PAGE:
Day: November 7, 2016

Considerations When Using Copy Written Materials

Considerations When Using Copy Written Materials

So you have a project due which requires some research but time is against you and the due date is fast approaching. You turn to the almighty power of Google’s search engine for comfort where you innocently copied and pasted materials to build up your project. At the back of your head a little voice is whispering “You are missing something here, something is not right”. And as you continue, the voice becomes louder and louder, forcing you to think what are you doing wrong. Are you unintentionally harming anyone?

A bright light bulb lit, which given you the idea to seek advice from a wise colleague of yours, Paul, who is a subject matter expert in this field. Paul has done extensive research on the topic of copyright and has happily shared the following points with you as guidelines on remaining compliant when projects like this arises and research is required:

  • Create yourself – as much as possible if it is achievable to create the material yourself then it is best to do so, this saves time in researching for contents and getting permission from owners of the material. So, if you require photo of a native tree for your project, then walk around the park and take photos. The sunshine and fresh air is a bonus, it is healthier!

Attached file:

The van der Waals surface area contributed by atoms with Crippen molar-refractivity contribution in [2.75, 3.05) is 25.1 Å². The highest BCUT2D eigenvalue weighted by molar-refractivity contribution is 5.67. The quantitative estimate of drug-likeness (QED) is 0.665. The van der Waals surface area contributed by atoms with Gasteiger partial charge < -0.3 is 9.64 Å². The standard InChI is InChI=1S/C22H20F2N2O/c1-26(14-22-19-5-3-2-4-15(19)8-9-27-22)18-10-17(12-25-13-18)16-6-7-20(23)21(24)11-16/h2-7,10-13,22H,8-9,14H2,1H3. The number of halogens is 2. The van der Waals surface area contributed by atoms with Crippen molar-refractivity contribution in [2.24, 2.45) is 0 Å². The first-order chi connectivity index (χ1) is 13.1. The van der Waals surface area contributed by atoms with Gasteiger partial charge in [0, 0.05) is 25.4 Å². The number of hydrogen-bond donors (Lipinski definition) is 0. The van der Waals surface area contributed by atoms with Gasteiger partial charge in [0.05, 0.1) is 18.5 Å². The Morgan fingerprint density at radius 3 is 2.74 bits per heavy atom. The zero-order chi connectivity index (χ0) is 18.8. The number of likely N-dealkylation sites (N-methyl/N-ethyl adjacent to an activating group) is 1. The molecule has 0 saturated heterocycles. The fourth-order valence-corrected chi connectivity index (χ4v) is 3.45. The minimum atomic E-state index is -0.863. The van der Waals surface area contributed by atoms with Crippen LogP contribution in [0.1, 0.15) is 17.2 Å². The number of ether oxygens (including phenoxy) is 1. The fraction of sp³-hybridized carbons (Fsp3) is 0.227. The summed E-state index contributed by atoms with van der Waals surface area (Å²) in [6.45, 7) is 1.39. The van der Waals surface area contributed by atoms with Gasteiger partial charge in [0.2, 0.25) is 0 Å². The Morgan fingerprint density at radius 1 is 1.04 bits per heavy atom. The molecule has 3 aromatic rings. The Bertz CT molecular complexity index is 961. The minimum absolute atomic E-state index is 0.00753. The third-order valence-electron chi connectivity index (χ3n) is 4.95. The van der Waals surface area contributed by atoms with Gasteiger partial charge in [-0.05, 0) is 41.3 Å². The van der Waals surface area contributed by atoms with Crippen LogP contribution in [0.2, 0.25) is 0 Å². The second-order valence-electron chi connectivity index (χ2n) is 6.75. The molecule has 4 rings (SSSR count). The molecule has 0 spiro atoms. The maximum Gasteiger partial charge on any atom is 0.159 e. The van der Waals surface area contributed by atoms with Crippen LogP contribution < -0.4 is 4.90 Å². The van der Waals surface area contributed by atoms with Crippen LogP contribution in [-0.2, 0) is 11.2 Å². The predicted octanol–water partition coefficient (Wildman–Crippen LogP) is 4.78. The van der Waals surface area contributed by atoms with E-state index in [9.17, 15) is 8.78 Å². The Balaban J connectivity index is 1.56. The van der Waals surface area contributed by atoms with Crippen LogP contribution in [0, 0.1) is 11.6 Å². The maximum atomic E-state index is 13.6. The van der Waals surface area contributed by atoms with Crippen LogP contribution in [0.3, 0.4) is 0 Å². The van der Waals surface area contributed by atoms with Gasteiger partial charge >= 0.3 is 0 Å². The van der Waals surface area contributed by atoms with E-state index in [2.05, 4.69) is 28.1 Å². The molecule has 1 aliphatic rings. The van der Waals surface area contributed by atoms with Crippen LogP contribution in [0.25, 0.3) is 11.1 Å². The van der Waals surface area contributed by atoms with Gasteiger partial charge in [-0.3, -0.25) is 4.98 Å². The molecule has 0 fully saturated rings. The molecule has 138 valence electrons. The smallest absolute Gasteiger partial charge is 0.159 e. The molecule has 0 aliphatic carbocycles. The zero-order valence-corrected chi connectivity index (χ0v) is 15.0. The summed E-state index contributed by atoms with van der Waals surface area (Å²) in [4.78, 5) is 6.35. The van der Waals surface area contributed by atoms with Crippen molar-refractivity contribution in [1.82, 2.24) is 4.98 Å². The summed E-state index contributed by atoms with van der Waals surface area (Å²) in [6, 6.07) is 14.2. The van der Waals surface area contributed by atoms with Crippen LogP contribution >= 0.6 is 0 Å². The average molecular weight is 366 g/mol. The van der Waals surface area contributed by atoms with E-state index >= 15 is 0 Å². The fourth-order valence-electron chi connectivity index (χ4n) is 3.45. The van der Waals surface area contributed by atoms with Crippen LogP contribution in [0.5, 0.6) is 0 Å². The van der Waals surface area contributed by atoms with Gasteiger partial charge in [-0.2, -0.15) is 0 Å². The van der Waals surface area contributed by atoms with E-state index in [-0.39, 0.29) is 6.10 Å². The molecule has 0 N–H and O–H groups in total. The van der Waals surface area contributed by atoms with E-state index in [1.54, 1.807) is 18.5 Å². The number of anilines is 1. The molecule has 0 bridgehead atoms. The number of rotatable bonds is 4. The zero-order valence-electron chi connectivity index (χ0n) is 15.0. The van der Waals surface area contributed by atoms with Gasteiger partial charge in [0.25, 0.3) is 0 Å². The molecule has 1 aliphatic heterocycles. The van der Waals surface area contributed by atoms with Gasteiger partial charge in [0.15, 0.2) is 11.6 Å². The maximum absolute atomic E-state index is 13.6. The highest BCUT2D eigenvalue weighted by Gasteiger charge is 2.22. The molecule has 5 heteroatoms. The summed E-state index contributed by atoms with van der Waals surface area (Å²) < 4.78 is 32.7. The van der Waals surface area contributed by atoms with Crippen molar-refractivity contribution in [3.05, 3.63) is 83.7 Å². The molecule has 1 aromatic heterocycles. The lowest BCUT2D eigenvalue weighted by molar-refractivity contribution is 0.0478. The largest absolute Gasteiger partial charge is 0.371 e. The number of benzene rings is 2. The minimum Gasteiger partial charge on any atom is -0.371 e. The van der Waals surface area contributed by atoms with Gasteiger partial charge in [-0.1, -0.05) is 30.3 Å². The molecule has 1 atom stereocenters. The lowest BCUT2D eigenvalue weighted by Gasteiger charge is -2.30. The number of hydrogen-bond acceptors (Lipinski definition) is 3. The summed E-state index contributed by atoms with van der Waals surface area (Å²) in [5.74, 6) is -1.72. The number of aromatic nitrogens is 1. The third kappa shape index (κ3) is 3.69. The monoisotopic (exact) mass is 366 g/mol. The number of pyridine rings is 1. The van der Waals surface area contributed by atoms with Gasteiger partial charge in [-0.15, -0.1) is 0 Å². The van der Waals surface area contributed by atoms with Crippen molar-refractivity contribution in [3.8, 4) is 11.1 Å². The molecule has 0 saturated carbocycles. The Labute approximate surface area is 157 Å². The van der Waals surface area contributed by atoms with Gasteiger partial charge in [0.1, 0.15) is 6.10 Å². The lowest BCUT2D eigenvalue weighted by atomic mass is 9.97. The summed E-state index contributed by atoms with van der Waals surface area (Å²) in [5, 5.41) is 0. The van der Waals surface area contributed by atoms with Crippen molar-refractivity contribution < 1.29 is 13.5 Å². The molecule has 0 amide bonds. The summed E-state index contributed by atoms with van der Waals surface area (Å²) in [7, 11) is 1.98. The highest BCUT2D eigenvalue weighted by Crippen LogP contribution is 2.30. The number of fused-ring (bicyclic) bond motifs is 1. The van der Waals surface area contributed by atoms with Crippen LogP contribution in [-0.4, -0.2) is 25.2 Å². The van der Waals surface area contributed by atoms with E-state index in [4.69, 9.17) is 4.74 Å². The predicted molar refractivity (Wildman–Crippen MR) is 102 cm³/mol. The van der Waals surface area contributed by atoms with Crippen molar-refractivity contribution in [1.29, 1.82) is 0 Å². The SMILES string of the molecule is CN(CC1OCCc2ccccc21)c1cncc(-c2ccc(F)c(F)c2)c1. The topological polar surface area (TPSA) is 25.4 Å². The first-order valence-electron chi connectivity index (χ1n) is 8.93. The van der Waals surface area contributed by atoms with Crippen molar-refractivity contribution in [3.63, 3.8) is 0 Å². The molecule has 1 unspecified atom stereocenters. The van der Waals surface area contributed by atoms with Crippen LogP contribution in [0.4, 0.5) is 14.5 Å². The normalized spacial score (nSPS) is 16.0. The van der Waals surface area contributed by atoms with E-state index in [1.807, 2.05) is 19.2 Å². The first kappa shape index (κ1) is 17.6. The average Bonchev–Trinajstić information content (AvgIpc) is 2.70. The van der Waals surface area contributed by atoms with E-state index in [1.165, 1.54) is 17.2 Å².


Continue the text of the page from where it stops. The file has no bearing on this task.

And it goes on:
• Obtain permission to use material from the owner – if you must use someone else’s work, ask the owner nicely and have it in writing with their details (such as having an email confirmation). Good to cover your back side if things go south and they changed their mind later on.
  • Check if the website does say the content can be used or copyright free – look for this indicator that the content on their website is copy right free. I recommend to screen shot this section as a point of reference and store in a secure location.
  • See if you can pay royalty or get a licence to use the material – something that is frowned upon especially if you are a struggling student but if you need to then you must! Better to pay than get sued by the owner. Legal fees and bill on damages can further drain your funds.

In a nutshell, always assume no one is exempt and everything is under copyright. It is highly recommended to read through the Australian Copyright Act of 1968 which outlines the scope of copyright laws in the country which can be found on the Australian Federal Register of Legislation website (www.legislation.gov.au). Also, the Australian Copyright Council is there to help for inquiries relating to copyright in Australia. For international copyright, Australia has treaties with some countries where copyright laws are reciprocated but it is best to look for the local copyright laws of that country to ensure you are doing the right thing and abiding by their laws.